So I think the Catlike Whisper Plus helmet is so cool looking. What is the reason they are not sold in the USA? I have heard that they don't meet US safety standards. Is this because they just haven't gone through the necessary hoops to meet them and they don't feel like investing in it? Or is it that they have tried and failed. Because I find it hard to believe that they can be safe enough for several pro teams and all of Europe, but not for us here in the USA.
Also, lets say I manage to get a hold of one through a UK website. Can I be DQ'd from a race by showing up in one?
EDIT: found this at http://www.prendas.co.uk/details.asp?ID=2191 when searching roadbikereview. Still looking for other first hand knowledge if anyone has any.
EDIT Again: more info from USA Cycling. Looks like they are perfectly legal now and have been since March 3, 2006. However, starting January 1, 2010 they will not be......Important information for customers outside of the European Union.
All Catlike Helmets conform to the European standard CE EN1078. If you intend to use the helmet outside of the EU, Catlike, Nemesis GB and Prendas Ciclismo will not be held responsible for any legal actions or any other forms of actions that may occur.
If you do intend on riding in events in the USA, it is interesting to note that Cycling USA does allow the of CE EN1078 helmets. No doubt you all will have seen the Cervélo TestTeam and/or the Euskaltel/Euskadi team riding Whisper Plus helmets in the 2009 Tour Down Under, Tour of Qatar and Tour of California without issue.
USA Cycling has recently added the European helmet standard to its list of approved standards for legal bicycle racing helmets. In 1986, USA Cycling became the first cycling federation to make hard shell helmets required for all bicycle races. At that time we acknowledged numerous government agencies, such as SNELL, ANSI, and the US CPSC. In the last few years, the UCI has made hard shell helmets mandatory for all races, and a new standard has recently appeared on the market, the European Committee for Standardization. Helmets approved by the European Committee will carry stickers (ECS or CE EN1078) similarly to the stickers found in all American-made helmets.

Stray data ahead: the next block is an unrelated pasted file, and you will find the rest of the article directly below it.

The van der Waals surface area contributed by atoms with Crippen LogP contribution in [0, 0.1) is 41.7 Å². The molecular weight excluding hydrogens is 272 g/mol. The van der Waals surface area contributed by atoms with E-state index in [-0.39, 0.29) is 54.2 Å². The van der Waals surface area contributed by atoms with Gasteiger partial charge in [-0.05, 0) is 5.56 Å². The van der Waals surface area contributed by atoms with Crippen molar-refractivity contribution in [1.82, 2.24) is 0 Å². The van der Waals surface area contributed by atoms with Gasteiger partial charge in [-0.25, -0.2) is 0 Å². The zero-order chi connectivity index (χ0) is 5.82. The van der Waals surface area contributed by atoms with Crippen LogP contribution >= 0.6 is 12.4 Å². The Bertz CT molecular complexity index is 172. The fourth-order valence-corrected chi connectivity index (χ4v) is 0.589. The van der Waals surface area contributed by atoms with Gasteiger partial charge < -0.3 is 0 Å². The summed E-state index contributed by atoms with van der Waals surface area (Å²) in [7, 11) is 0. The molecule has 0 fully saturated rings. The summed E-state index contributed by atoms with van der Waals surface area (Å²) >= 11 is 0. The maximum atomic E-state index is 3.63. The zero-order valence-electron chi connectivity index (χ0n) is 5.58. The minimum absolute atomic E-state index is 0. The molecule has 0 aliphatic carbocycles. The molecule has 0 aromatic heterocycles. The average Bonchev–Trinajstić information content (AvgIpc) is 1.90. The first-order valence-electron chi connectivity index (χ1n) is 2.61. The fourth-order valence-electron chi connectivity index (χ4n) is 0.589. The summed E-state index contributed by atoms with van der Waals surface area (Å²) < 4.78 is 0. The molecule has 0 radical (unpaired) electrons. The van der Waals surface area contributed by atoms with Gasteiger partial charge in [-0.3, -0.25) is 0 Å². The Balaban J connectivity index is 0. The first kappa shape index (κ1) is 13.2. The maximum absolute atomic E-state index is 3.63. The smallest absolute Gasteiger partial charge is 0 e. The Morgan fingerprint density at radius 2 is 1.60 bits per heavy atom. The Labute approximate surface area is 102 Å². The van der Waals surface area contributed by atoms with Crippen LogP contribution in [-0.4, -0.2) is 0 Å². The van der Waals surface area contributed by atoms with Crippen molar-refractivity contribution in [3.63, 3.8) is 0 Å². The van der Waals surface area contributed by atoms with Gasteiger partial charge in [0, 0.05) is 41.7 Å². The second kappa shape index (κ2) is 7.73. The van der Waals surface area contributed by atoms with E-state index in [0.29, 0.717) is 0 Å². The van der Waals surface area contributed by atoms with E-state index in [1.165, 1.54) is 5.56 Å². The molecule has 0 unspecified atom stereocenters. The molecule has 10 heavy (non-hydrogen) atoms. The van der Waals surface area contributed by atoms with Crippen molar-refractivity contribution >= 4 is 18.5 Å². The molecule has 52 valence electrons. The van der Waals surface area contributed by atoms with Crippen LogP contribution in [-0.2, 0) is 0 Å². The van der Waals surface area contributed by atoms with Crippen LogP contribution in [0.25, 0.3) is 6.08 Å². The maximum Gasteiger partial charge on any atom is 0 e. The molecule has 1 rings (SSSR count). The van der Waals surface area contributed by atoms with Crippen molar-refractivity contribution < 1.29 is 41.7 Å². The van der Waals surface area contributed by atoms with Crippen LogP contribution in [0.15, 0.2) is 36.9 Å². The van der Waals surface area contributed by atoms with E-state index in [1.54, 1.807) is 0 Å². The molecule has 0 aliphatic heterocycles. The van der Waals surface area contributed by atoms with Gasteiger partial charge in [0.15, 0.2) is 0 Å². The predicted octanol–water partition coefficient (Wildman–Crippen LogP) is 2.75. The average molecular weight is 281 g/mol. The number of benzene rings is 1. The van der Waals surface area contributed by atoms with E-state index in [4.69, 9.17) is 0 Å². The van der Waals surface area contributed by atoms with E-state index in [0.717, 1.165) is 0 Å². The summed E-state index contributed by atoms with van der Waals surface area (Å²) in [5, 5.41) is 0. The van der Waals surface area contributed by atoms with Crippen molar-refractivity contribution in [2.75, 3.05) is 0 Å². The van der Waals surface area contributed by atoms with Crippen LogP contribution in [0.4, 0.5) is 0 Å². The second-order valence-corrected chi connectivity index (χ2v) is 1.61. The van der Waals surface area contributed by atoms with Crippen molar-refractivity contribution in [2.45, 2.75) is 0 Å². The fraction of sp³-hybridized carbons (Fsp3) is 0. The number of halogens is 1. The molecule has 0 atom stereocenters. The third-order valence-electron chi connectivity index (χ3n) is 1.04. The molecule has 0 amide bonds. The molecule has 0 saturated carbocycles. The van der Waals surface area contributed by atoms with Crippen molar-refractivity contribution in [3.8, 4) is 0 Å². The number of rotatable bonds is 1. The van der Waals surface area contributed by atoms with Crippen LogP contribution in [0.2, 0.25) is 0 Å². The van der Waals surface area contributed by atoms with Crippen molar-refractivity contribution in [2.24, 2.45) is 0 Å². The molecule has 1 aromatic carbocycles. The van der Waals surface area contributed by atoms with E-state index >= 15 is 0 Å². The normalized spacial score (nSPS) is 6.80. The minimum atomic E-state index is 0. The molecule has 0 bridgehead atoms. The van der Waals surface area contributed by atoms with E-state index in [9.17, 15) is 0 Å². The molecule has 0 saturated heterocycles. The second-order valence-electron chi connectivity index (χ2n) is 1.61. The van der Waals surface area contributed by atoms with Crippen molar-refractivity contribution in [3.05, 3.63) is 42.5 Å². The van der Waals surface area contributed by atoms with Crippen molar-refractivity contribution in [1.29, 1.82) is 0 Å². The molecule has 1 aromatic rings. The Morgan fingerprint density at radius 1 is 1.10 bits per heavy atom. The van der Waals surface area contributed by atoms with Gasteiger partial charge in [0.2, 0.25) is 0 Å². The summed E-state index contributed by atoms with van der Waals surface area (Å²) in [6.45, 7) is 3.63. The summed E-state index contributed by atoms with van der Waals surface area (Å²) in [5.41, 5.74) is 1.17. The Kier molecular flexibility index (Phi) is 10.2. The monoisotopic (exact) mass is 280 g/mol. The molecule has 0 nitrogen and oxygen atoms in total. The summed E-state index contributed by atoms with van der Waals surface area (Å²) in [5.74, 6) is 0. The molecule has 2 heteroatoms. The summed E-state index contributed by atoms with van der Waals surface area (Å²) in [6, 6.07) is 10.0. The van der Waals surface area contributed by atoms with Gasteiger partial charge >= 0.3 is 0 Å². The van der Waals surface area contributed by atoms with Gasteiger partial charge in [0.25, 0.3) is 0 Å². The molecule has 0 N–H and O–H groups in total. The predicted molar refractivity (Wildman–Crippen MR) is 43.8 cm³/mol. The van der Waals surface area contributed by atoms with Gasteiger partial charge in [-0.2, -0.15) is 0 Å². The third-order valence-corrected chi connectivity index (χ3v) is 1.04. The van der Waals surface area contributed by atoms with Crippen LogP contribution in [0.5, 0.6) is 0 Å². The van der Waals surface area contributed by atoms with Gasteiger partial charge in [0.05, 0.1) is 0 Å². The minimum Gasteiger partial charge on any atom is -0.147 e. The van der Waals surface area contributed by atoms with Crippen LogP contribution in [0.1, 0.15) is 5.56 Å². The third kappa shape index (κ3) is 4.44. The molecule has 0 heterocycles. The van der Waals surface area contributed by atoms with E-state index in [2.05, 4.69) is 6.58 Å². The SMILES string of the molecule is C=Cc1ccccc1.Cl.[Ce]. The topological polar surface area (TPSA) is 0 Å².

Here is the text of the revised policy I concerning helmets:
At all times when participating in or preparing for an event held under a USA Cycling permit, including club rides, all licensees who are mounted on a bicycle must wear a securely fastened helmet that meets either the US DOT helmet standards or one of the following standards:
(1) American National Standards Institute (ANSI) Standard Z90.4;
(2) Snell Memorial Foundation Standard "B" or "N" series;
(3) American Society for Testing and Materials (ASTM) standard F-1447.
(4) Canadian Standards Association (CSA) standard CAN/CSA-D113.2-M;
(5) U.S. Consumer Product Safety Commission (CPSC) standard for bicycle helmets;
(6) European Committee for Standardization (CE EN1078) standard for bicycle helmets
Riders shall show documentary proof of this, such as a manufacturer's label, upon request by event officials. Beginning January 1, 2010, only the DOT and CPSC helmet standards will be recognized.
This is only a minor change in protocol. You as officials may request to check stickers if you are not sure about a helmet, or for any other reason for that matter. Beware that not all helmets made in Europe are legal helmets with the correct stickers.
I had a rider show up at a race with a questionable helmet. I asked to see the sticker and he showed it to me saying it was a legal helmet but unfortunately it was made in Italy and the sticker was in Italian and he was not sure what it said. I told him I did read Italian and what it said was this, “this helmet has not been tested in any laboratory and cannot be considered safe for bicycle racing”. The moral is that just because a helmet has a sticker does not mean it is legal. Look for the designation CEN on the euro helmets.
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